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Back in 1996 the Midwest was just coming out of a vicious Arctic blast that kept temperatures below zero for over 120 consecutive hours in some areas. All-time record lows were established in most areas which stood until last years deep freeze. I was in the Quad Cities at the time and remembering watching the thermometer sink to minus 28.

The morning before, the core of the cold was in Tower, Minnesota where with clear skies, 4 feet of snow, and light winds the mercury tumbled to a mind boggling 60 below. That is the coldest temperature ever recorded in Minnesota state history. That is saying something!

The coldest in Iowa was -47 in Elkader. That was good enough to tie the record for the coldest temperature in Iowa weather history.

In an unusual twist, Grinnell, Iowa went from a low of 35 below February 4th to a high of 51 the 10th. That's a warm-up of 86 degrees! All of us around the Midwest were pretty pleased about that.

Well, today the focus won't be on cold (although it will be chilly) as much as snow chances for the SE half of my area. It's tied to a complex interaction of energy and moisture that will bring a big snow to places close to St Louis and Chicago.

The northern fringe of this snow band will clip the SE 1/2 to 1/3 of my area Wednesday afternoon and night. The big key on how far north this event gets is the depth of dry air that is building slowly southward Tuesday night. The dry air will act as a wall and create a very sharp cutoff to the northern edge of the snow somewhere near the Mississippi River in southeast Iowa. 24 hours ago the Quad Cites was in the heart of the band and now it appears could just be on the very fringe. Another shift of 25 miles in the final track could make the difference in the QCA of 1-2" or just some flurries. Counties all along the NW fringe of the snow band will see similar sharp cut-offs.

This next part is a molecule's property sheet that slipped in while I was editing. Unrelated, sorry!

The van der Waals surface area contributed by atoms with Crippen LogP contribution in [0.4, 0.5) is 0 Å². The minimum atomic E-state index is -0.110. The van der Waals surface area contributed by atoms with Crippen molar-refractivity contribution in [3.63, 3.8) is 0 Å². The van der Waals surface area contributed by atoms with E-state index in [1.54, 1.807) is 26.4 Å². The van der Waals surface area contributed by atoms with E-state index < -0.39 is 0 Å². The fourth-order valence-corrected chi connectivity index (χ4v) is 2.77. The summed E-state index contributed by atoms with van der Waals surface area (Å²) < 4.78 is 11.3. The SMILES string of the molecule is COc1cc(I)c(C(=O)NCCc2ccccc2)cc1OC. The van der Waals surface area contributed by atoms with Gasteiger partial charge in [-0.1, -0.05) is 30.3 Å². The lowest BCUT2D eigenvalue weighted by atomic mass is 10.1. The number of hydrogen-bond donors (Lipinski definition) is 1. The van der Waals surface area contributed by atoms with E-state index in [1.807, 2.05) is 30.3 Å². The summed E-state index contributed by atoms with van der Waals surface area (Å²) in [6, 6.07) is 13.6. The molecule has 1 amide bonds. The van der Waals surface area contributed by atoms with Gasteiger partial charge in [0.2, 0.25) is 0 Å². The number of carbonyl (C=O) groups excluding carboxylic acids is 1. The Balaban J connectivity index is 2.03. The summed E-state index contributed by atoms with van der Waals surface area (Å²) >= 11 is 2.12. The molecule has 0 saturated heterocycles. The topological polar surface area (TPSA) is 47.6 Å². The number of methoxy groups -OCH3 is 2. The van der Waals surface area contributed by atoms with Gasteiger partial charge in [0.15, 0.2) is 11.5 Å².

So what I'm saying its this...its impossible to call the cut-off line this far in advance. Models are just not good enough at this distance to pin point the exact delineation. So, we will need to keep an eye on radars and short term trends tomorrow morning to get the fine line of who's in and who's out. I can say I don't expect much if any snow northwest of the Quad Cities. In Iowa only the extreme SE part of the state gets in on snow. In Illinois, most areas SE of a line from the Quad Cities to Sterling and Rockford should see accumulations. The further southeast you go the heavier. It still seems like the zone from Macomb to Princeton east has 2-4" potential. Again, all this is dependent on the track holding firm. A slight shift further southeast and the Quad Cities could miss out entirely.

Here are the latest raw snowfall forecasts I have for you from the models late Tuesday night.

The 3k NAM

The 12k NAM



The Canadian GEM

For the here and now that's what I have for you. New data will be out around mid-day Wednesday. It's feast or famine on this storm. You are in or out of the snow band in a hurry. Updates tomorrow. Meantime, roll weather...TS

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